The Armenia Renewable Resources and Energy Efficiency Fund (R2E2) is moving ahead with plans to begin construction on a 55 MW utility-scale photovoltaic solar plant in the Gegharkunik region east of Lake Sevan by 2019. This month marked an important milestone as 10 consortia were short-listed as part of a prequalification process ahead of final bidding.
Out of 21 applicants, the 10 successful international consortia (and their country of registration) were:
- TBEA Xinjiang Sunoasis (China) & Subsolar Energy (Netherlands)
- Phelan Energy (South Africa) & Korea Electric Power (South Korea)
- Shapoorji Pallonji Infrastructure Capital (India) & Risen Energy (China)
- Metka (Greece) & Energy Phoenix (Lebanon)
- Access Infrastructure Central Asia (UAE), Eren Renewable Energy (France) & TSK Electronica (Spain)
- Fotowatio Renewable Ventures (Netherlands) & FSL Solar (Spain)
- Acciona Energia (Spain)
- Building Energy Development Africa (Italy) & H1 Holdings (South Africa)
- Sky Power Global (Cayman Islands) & Enerparc Projects (Germany)
- ContourGlobal (Cayman Islands)
Readers may remember ContourGlobal as the New York-based company that purchased the three hydro plants in Syunik marz (province) composing the Vorotan Cascade in 2015.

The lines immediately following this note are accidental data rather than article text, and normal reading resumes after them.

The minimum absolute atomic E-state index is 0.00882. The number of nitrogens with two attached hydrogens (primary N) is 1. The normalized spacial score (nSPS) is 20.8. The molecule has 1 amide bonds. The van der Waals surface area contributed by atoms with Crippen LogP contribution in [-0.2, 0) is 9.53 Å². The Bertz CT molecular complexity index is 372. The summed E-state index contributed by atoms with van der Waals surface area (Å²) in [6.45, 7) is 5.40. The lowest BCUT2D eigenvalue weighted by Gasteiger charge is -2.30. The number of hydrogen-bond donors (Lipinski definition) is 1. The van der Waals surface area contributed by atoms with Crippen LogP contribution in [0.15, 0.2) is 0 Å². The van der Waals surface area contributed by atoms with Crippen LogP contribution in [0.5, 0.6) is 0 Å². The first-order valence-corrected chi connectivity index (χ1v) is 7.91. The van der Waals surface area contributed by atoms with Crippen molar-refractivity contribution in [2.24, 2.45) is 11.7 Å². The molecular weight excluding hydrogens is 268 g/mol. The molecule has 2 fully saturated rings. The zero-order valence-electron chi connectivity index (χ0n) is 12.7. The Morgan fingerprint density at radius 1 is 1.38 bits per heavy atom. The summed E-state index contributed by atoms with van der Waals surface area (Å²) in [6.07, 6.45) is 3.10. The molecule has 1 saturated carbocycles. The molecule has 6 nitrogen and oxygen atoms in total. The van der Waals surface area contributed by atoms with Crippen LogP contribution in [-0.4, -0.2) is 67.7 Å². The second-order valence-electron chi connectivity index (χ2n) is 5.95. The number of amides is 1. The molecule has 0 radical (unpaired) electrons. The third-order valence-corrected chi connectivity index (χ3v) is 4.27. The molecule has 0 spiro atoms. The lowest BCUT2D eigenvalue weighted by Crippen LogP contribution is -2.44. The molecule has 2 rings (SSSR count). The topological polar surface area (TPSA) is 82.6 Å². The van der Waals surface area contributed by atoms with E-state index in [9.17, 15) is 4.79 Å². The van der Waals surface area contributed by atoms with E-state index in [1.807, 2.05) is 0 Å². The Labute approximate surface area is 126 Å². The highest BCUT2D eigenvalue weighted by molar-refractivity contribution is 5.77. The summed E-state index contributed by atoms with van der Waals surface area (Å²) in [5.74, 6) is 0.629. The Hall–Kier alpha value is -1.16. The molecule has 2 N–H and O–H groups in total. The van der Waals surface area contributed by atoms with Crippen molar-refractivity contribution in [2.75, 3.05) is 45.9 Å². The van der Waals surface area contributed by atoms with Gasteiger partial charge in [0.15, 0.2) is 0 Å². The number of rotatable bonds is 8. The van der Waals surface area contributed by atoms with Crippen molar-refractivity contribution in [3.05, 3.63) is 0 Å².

The tender process will continue through 2018, at which time the successful candidate to design, finance, build, own, and operate the new plant will be chosen based on price competitiveness. Financing up to $60 million is being made available by The World Bank as part of an initiative to reduce global greenhouse gas emissions.
The project is referred to as Masrik-1, after the village of Mets Masrik, near Vardenis, where it is to be located. It is envisioned as the first and largest of six solar plants to be procured by R2E2. Although it will be the first utility-scale solar plant in Armenia, smaller roof-top installations have gained popularity in recent years. The American University of Armenia hosts both photovoltaic panels that generate electricity, as well as solar water heating panels that directly and efficiently heat water, offsetting natural gas demand.
For a country with no oil reserves and an aging nuclear plant, new investment in renewable energy sources such as solar, wind, and hydro plants is of strategic importance to ensure long-term energy self-sufficiency.